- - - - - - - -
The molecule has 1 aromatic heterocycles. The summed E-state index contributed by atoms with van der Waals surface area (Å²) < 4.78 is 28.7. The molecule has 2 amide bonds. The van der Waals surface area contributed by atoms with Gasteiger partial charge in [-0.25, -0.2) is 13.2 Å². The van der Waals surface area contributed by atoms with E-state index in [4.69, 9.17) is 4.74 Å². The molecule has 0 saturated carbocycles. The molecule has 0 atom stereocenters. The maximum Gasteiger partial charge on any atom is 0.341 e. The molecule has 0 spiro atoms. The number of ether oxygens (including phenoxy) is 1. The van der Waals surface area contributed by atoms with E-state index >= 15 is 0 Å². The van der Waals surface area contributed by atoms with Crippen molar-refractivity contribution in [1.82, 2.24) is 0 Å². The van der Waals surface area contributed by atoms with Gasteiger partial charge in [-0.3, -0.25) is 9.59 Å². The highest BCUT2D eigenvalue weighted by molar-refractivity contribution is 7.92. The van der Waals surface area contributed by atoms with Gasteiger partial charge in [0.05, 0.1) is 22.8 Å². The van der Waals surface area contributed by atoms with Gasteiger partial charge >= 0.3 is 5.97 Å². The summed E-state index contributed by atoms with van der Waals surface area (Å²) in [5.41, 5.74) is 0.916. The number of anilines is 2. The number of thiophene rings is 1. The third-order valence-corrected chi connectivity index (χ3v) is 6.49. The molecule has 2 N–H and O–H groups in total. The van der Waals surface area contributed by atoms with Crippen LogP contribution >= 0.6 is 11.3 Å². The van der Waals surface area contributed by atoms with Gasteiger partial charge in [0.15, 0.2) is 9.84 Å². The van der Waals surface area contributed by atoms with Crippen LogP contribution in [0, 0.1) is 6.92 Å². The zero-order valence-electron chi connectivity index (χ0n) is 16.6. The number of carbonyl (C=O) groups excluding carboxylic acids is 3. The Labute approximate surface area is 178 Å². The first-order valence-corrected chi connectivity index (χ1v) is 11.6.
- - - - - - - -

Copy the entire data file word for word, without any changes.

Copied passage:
The molecule has 1 aromatic heterocycles. The summed E-state index contributed by atoms with van der Waals surface area (Å²) < 4.78 is 28.7. The molecule has 2 amide bonds. The van der Waals surface area contributed by atoms with Gasteiger partial charge in [-0.25, -0.2) is 13.2 Å². The van der Waals surface area contributed by atoms with E-state index in [4.69, 9.17) is 4.74 Å². The molecule has 0 saturated carbocycles. The molecule has 0 atom stereocenters. The maximum Gasteiger partial charge on any atom is 0.341 e. The molecule has 0 spiro atoms. The number of ether oxygens (including phenoxy) is 1. The van der Waals surface area contributed by atoms with E-state index >= 15 is 0 Å². The van der Waals surface area contributed by atoms with Crippen molar-refractivity contribution in [1.82, 2.24) is 0 Å². The van der Waals surface area contributed by atoms with Gasteiger partial charge in [-0.3, -0.25) is 9.59 Å². The highest BCUT2D eigenvalue weighted by molar-refractivity contribution is 7.92. The van der Waals surface area contributed by atoms with Gasteiger partial charge in [0.05, 0.1) is 22.8 Å². The van der Waals surface area contributed by atoms with Gasteiger partial charge >= 0.3 is 5.97 Å². The summed E-state index contributed by atoms with van der Waals surface area (Å²) in [5.41, 5.74) is 0.916. The number of anilines is 2. The number of thiophene rings is 1. The third-order valence-corrected chi connectivity index (χ3v) is 6.49. The molecule has 2 N–H and O–H groups in total. The van der Waals surface area contributed by atoms with Crippen LogP contribution >= 0.6 is 11.3 Å². The van der Waals surface area contributed by atoms with Gasteiger partial charge in [0.15, 0.2) is 9.84 Å². The van der Waals surface area contributed by atoms with Crippen LogP contribution in [0, 0.1) is 6.92 Å². The zero-order valence-electron chi connectivity index (χ0n) is 16.6. The number of carbonyl (C=O) groups excluding carboxylic acids is 3. The Labute approximate surface area is 178 Å². The first-order valence-corrected chi connectivity index (χ1v) is 11.6.